Stocks Rebound After Trump Backs China Trade Deal His Adviser Dubbed 'Over'

President Donald Trump has vouched for the trade accord between the U.S. and China, in a tweet that boosted global stocks which had dipped sharply following comments by his top trade adviser that the deal between the countries was "over."

The Financial Times reported that markets across the region fell after the director of trade and manufacturing policy at the White House, Peter Navarro, answered a question on Fox News about the countries' Phase One trade deal, struck in January.

After Navarro had criticized China's human rights record and response to the coronavirus, host Martha MacCallum asked: "Given everything that's happened and all the things you just listed, is that over?" Navarro replied: "It's over, yes," before saying that China signed the trade deal two months after "they knew the virus was out and about."

Dow futures fell by 400 points after the comments USA Today reported. Trump tweeted shortly after the interview that the trade agreement with China was still in place, writing: "The China Trade Deal is fully intact. Hopefully they will continue to live up to the terms of the Agreement!" The Dow recovered to rise about 59 points.

The China Trade Deal is fully intact. Hopefully they will continue to live up to the terms of the Agreement!

— Donald J. Trump (@realDonaldTrump) June 23, 2020

Navarro later said that his comments had been "taken wildly out of context" and had "nothing at all to do with the Phase One trade deal, which continues in place."

"I was simply speaking to the lack of trust we now have of the Chinese Communist Party after they lied about the origins of the China virus and foisted a pandemic upon the world," Navarro said.

Donald Trump and Xi Jinping
Donald Trump (L) and China's President Xi Jinping in Beijing on November 9, 2017. Trump has tweeted his support for the trade deal with China after comments from his top trade adviser that it was "over." NICOLAS ASFOURI/Getty Images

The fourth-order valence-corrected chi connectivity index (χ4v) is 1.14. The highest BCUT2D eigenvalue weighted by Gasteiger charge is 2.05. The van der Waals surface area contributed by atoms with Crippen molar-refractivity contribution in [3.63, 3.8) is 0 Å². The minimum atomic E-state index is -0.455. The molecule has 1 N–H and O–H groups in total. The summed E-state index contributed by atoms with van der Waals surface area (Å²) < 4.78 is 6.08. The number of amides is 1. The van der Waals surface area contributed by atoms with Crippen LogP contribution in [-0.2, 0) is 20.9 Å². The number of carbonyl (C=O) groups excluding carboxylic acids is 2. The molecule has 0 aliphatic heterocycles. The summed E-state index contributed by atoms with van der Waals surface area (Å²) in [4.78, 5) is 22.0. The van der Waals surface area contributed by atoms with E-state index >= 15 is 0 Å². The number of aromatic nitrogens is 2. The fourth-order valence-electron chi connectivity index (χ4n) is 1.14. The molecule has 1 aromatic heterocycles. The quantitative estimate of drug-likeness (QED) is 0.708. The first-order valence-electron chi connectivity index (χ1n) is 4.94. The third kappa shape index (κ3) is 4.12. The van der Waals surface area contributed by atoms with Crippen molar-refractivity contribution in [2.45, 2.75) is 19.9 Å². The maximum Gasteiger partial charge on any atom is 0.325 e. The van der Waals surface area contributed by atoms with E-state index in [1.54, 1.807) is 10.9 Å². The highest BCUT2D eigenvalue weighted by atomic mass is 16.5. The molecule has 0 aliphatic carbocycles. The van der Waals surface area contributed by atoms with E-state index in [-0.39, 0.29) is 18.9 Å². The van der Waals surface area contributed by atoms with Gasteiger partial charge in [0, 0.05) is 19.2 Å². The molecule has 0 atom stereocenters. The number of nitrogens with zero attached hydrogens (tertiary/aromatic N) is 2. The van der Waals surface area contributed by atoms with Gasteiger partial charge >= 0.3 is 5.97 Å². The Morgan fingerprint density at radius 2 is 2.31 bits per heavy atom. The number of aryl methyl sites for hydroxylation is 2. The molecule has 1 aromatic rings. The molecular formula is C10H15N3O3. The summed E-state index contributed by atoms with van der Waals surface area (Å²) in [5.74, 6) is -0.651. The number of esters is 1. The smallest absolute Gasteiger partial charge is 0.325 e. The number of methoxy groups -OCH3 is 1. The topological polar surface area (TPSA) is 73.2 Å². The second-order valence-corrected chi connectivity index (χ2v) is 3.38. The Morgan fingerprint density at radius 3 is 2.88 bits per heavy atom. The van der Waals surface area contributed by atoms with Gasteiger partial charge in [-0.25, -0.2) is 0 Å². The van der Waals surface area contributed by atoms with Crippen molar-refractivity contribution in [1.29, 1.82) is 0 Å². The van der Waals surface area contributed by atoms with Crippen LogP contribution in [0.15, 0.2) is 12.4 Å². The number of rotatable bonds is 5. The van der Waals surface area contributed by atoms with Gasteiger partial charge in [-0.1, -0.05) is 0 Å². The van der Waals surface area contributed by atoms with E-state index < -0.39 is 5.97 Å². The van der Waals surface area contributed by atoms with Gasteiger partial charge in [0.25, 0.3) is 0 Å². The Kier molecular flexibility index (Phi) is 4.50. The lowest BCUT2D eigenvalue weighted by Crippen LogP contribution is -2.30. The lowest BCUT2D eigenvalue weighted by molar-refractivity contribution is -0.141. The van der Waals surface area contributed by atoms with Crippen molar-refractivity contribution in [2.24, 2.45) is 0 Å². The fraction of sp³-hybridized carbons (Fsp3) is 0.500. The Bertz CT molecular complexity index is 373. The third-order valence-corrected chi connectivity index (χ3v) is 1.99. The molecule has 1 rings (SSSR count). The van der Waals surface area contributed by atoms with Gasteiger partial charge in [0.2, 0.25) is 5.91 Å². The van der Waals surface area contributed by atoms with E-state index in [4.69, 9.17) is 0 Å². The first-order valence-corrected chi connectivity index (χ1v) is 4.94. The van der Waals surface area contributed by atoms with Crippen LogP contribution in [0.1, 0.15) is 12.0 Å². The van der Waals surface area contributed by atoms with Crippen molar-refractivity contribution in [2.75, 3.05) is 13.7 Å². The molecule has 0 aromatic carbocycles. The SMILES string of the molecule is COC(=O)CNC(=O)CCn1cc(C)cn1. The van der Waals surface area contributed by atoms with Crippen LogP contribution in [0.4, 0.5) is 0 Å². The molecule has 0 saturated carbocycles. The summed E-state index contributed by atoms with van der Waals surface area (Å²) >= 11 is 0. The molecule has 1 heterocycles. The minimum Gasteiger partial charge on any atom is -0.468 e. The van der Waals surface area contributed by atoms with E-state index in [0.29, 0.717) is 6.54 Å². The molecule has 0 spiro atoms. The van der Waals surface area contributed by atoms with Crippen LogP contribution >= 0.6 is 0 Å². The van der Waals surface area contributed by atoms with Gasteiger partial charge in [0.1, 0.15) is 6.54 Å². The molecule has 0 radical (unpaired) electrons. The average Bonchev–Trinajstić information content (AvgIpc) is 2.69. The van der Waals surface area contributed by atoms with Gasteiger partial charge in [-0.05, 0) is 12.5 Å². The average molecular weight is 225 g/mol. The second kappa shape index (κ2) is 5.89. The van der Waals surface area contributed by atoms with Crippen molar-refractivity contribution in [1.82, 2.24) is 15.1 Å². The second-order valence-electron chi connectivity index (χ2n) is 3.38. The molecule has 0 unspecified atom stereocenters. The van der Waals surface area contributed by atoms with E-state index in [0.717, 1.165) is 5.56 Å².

Tensions between Beijing and Washington have increased since they struck a deal in January when China agreed to buy an additional $200 billion in U.S. goods and services by 2021, on top of 2017 levels.

The Trump administration accuses Beijing of covering up the extent of the coronavirus and has called for an independent investigation into the cause of the pandemic.

In May, Trump said he was "torn" over whether to end the trade deal. A report by the think tank Center for Strategic and International Studies (CSIS) suggested China is lagging behind in its agreement to buy U.S. farm goods, and projected that exports of U.S. goods to China would only be $60 billion in 2020, less than a third of the $186.6 billion stipulated by the agreement.

Alicia Garcia-Herrero, chief economist for Asia-Pacific at investment bank Natixis, said that Trump is not as tough in his talk on China regarding trade.

"I think Trump is very confused as to what to do on China. On the one hand he likes bashing China on the origin and responsibility for the virus, since that helps towards his re-election but, on trade, things are different," she told Newsweek.

Referring to a boost to the stock market ahead of the Phase One deal in January, she said: "Markets like trade deals with China and so do exporters, many of which have voted for Trump in the past, especially in the energy and agriculture sectors.

"This is the reason why Trump's statements on the trade war tend to be less hawkish than those on China more generally, except when he is still in a negotiating and bargaining mode with the Chinese," Garcia-Herrero said.